Totally secure internet
New network security for systems that must not fail
How to protect critical infrastructure? One idea is to create an internet so secure no human or machine can hack it.
WHAT IT WILL BE
An unhackable, indestructible network to protect the services and organizations people depend on most, such as hospitals, transportation systems, telecommunications companies, energy providers, election authorities and other "must-not-fail" functions that underpin modern life.
WHY WE NEED IT
The internet was built on ideals of trust and information-sharing. Security was a secondary consideration early on, leading to an endless, back-and-forth battle between those who exploit and those who protect.
"What we're doing today is not working. We're spending a lot of energy today on cybersecurity in piecemeal fashion," said Brett Scarborough, senior business manager at Raytheon Cyber Services. "Really, our efforts to patch our problems away just drive the adversary to further exploit those technologies or find workarounds. The moonshot is a departure from the incremental approach."
WHY IT'S A MOONSHOT
It will require a rethinking of how the internet works. A totally trustworthy network would have to adapt to the type of transaction taking place. In online banking, for example, it would confirm that users are talking to their actual bank, that no one else can touch the account, and that the transaction is fully private. For everyday web surfing, it would guarantee an appropriate level of anonymity.
Realizing that vision will take new approaches to network architecture, along with technological advances in areas such as 5G networks, encryption, authentication and data integrity. And that, in turn, will require investment from both the government and private sector.
"This will not be a cheap or quick solution," Scarborough said.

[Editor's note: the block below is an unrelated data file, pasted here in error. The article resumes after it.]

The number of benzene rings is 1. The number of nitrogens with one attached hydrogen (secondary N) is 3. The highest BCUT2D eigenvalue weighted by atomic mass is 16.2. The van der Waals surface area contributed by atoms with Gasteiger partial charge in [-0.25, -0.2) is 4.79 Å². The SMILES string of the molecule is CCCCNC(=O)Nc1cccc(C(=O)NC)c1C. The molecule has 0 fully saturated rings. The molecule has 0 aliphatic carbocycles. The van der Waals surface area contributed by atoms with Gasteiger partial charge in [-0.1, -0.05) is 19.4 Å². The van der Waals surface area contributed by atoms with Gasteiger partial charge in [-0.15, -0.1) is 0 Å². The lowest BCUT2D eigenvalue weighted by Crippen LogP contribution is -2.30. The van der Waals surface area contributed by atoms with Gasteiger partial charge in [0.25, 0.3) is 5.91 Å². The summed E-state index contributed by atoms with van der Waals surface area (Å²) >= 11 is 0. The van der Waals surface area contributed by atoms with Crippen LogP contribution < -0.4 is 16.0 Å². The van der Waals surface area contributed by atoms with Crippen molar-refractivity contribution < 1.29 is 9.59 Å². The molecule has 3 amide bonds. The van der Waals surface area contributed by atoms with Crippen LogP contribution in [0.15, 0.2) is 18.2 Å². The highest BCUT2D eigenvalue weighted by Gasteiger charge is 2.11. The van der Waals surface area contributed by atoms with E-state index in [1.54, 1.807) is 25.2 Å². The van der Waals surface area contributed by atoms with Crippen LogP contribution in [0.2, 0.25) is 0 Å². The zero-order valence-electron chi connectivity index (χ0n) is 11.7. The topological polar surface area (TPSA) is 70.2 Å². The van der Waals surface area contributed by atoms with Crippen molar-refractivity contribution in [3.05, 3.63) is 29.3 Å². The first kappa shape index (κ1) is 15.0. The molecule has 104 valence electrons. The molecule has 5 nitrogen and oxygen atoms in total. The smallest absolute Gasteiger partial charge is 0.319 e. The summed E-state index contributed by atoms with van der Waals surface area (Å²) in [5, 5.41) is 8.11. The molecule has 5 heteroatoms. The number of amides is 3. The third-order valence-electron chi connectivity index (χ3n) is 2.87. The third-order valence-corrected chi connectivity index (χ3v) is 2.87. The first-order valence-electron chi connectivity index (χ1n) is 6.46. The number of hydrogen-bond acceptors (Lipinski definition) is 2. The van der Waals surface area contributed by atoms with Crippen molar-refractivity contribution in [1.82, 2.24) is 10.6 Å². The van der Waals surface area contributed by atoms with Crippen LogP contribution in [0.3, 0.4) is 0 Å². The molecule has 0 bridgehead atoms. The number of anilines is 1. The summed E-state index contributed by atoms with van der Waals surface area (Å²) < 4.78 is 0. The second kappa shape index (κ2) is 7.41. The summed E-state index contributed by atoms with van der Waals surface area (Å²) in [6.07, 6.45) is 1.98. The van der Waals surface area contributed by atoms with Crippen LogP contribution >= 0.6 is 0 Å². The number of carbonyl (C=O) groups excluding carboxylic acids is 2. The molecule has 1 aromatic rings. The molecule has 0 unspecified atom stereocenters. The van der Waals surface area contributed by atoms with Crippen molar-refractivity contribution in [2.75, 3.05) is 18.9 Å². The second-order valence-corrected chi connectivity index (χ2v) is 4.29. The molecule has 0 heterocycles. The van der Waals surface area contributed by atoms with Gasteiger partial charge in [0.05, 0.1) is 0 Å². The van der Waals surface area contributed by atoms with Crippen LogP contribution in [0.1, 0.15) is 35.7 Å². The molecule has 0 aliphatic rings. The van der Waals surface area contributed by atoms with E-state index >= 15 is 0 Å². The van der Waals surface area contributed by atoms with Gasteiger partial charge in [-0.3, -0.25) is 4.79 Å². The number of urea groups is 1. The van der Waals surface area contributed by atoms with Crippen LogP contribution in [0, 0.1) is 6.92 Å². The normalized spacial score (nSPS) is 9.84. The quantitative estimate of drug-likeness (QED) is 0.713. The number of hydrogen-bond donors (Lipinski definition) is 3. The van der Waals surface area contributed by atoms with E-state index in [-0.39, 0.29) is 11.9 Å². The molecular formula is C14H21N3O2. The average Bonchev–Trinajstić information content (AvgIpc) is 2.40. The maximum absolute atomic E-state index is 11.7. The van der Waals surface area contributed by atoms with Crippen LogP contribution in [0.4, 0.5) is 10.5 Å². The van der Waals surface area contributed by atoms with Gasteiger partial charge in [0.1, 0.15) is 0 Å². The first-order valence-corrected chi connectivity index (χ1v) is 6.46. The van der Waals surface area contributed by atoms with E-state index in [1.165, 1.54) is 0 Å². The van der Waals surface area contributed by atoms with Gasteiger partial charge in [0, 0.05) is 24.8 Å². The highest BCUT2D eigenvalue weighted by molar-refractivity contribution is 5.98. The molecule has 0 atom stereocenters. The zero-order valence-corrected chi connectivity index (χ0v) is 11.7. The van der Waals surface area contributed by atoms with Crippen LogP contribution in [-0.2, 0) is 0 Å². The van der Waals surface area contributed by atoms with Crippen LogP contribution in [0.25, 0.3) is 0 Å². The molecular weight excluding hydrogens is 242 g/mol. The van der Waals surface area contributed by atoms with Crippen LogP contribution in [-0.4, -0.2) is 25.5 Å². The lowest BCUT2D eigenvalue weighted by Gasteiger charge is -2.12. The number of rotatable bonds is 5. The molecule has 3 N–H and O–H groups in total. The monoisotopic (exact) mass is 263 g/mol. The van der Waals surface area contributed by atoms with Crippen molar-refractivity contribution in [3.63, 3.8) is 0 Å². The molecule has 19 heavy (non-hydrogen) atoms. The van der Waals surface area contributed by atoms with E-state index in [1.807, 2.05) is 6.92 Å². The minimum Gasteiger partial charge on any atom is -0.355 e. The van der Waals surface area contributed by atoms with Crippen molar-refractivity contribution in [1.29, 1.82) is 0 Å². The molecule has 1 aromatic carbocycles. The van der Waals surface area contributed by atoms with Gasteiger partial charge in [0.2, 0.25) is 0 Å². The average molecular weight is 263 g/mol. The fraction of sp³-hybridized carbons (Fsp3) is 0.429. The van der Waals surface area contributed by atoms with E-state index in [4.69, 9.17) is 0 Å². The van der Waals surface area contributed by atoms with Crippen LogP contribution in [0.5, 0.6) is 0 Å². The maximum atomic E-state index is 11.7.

WHAT IT TAKES
Technology: Any totally secure network would naturally require advances in techniques and technologies including blockchain, which guarantees the integrity of data; encryption, which guarantees only certain people can use it; and segmentation, which walls off parts of one network from another.
"By embarking on this challenge, there are things that will come to the surface that we haven't even envisioned yet," Scarborough said.
Two emerging technologies are likely to play a role: software-defined networking – basically a network that reshapes itself based on what its users are doing – and the dawn of 5G networking, which promises much higher bandwidth and lower latency, meaning higher speed. With 5G, it will be easier to divide networks into smaller and more specialized slices, said Michael Daly, chief technology officer for Raytheon Cybersecurity and Special Missions.
"With slicing, you don't have to fight off planet Earth," he said. "You're just dealing with the parties that are authorized to take part in that transaction."
HOW IT WILL CHANGE THE WORLD
Working toward a totally secure internet for critical infrastructure would no doubt produce technologies and policy changes to improve individual digital security as well, Scarborough said.
"There will be advancements in the general use of new technologies, whether it's blockchain or quantum computing or hyper-segmentation, that will be directly applicable in a wide variety of private-sector environments," he said. "We'll see the security benefits bleed into the homes and everyday activities of the American population."
Even if absolute, perfect security never happens, newer technologies can drastically reduce the risk of everyday internet use, Daly said.
"All of this is about trust," he said. "The cyber moonshot would be about elevating the trustworthiness of the internet so we can have faith that when we use it, our information is not being misused and mistreated."